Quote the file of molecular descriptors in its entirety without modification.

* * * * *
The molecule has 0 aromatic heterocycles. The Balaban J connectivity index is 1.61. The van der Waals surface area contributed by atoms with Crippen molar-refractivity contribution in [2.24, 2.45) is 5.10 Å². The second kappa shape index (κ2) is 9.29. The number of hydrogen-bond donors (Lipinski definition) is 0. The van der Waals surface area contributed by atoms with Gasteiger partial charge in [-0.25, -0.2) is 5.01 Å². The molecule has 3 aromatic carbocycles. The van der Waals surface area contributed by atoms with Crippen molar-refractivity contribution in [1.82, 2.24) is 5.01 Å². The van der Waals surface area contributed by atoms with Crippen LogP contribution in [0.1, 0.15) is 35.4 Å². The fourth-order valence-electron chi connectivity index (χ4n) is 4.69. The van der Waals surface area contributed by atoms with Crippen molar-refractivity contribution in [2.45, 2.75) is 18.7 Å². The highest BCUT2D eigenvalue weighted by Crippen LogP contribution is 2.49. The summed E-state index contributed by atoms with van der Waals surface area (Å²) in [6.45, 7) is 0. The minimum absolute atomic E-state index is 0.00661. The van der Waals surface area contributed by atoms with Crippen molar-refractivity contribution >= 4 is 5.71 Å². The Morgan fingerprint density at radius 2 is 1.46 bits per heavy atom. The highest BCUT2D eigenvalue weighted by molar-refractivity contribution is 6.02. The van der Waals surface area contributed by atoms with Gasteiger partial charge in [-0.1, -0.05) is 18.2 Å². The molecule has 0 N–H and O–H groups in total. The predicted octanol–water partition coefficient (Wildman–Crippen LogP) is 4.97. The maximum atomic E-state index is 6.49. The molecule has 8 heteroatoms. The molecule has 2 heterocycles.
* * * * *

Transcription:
The molecule has 0 aromatic heterocycles. The Balaban J connectivity index is 1.61. The van der Waals surface area contributed by atoms with Crippen molar-refractivity contribution in [2.24, 2.45) is 5.10 Å². The second kappa shape index (κ2) is 9.29. The number of hydrogen-bond donors (Lipinski definition) is 0. The van der Waals surface area contributed by atoms with Gasteiger partial charge in [-0.25, -0.2) is 5.01 Å². The molecule has 3 aromatic carbocycles. The van der Waals surface area contributed by atoms with Crippen molar-refractivity contribution in [1.82, 2.24) is 5.01 Å². The van der Waals surface area contributed by atoms with Crippen LogP contribution in [0.1, 0.15) is 35.4 Å². The fourth-order valence-electron chi connectivity index (χ4n) is 4.69. The van der Waals surface area contributed by atoms with Crippen molar-refractivity contribution in [2.45, 2.75) is 18.7 Å². The highest BCUT2D eigenvalue weighted by Crippen LogP contribution is 2.49. The summed E-state index contributed by atoms with van der Waals surface area (Å²) in [6.45, 7) is 0. The minimum absolute atomic E-state index is 0.00661. The van der Waals surface area contributed by atoms with Crippen molar-refractivity contribution >= 4 is 5.71 Å². The Morgan fingerprint density at radius 2 is 1.46 bits per heavy atom. The highest BCUT2D eigenvalue weighted by molar-refractivity contribution is 6.02. The van der Waals surface area contributed by atoms with Gasteiger partial charge in [-0.1, -0.05) is 18.2 Å². The molecule has 0 N–H and O–H groups in total. The predicted octanol–water partition coefficient (Wildman–Crippen LogP) is 4.97. The maximum atomic E-state index is 6.49. The molecule has 8 heteroatoms. The molecule has 2 heterocycles.